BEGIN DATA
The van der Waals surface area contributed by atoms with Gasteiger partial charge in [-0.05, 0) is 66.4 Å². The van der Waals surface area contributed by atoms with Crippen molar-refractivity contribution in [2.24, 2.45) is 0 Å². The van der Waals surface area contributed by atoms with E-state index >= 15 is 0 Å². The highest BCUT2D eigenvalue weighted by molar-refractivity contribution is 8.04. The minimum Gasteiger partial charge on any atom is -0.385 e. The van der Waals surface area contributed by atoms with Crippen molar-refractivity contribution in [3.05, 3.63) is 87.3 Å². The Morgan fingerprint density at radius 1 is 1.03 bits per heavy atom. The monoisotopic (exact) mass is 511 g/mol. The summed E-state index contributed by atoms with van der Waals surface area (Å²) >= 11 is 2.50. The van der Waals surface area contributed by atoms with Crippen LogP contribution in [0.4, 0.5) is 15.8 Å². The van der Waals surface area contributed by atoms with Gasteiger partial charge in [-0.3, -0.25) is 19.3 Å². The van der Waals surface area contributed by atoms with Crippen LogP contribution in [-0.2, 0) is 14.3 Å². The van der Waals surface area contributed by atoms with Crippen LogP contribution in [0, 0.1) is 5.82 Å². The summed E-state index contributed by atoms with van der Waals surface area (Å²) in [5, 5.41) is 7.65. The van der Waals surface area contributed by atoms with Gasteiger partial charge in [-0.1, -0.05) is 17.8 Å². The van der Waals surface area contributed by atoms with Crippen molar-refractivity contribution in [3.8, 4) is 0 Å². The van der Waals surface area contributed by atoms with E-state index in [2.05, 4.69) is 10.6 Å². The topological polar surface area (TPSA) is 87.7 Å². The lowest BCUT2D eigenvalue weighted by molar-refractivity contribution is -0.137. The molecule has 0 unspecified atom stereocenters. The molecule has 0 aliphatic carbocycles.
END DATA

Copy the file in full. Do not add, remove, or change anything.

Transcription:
The van der Waals surface area contributed by atoms with Gasteiger partial charge in [-0.05, 0) is 66.4 Å². The van der Waals surface area contributed by atoms with Crippen molar-refractivity contribution in [2.24, 2.45) is 0 Å². The van der Waals surface area contributed by atoms with E-state index >= 15 is 0 Å². The highest BCUT2D eigenvalue weighted by molar-refractivity contribution is 8.04. The minimum Gasteiger partial charge on any atom is -0.385 e. The van der Waals surface area contributed by atoms with Crippen molar-refractivity contribution in [3.05, 3.63) is 87.3 Å². The Morgan fingerprint density at radius 1 is 1.03 bits per heavy atom. The monoisotopic (exact) mass is 511 g/mol. The summed E-state index contributed by atoms with van der Waals surface area (Å²) >= 11 is 2.50. The van der Waals surface area contributed by atoms with Crippen LogP contribution in [0.4, 0.5) is 15.8 Å². The van der Waals surface area contributed by atoms with Gasteiger partial charge in [-0.3, -0.25) is 19.3 Å². The van der Waals surface area contributed by atoms with Crippen LogP contribution in [-0.2, 0) is 14.3 Å². The van der Waals surface area contributed by atoms with Crippen LogP contribution in [0, 0.1) is 5.82 Å². The summed E-state index contributed by atoms with van der Waals surface area (Å²) in [5, 5.41) is 7.65. The van der Waals surface area contributed by atoms with Gasteiger partial charge in [-0.1, -0.05) is 17.8 Å². The van der Waals surface area contributed by atoms with Crippen molar-refractivity contribution in [3.8, 4) is 0 Å². The van der Waals surface area contributed by atoms with E-state index in [2.05, 4.69) is 10.6 Å². The topological polar surface area (TPSA) is 87.7 Å². The lowest BCUT2D eigenvalue weighted by molar-refractivity contribution is -0.137. The molecule has 0 unspecified atom stereocenters. The molecule has 0 aliphatic carbocycles.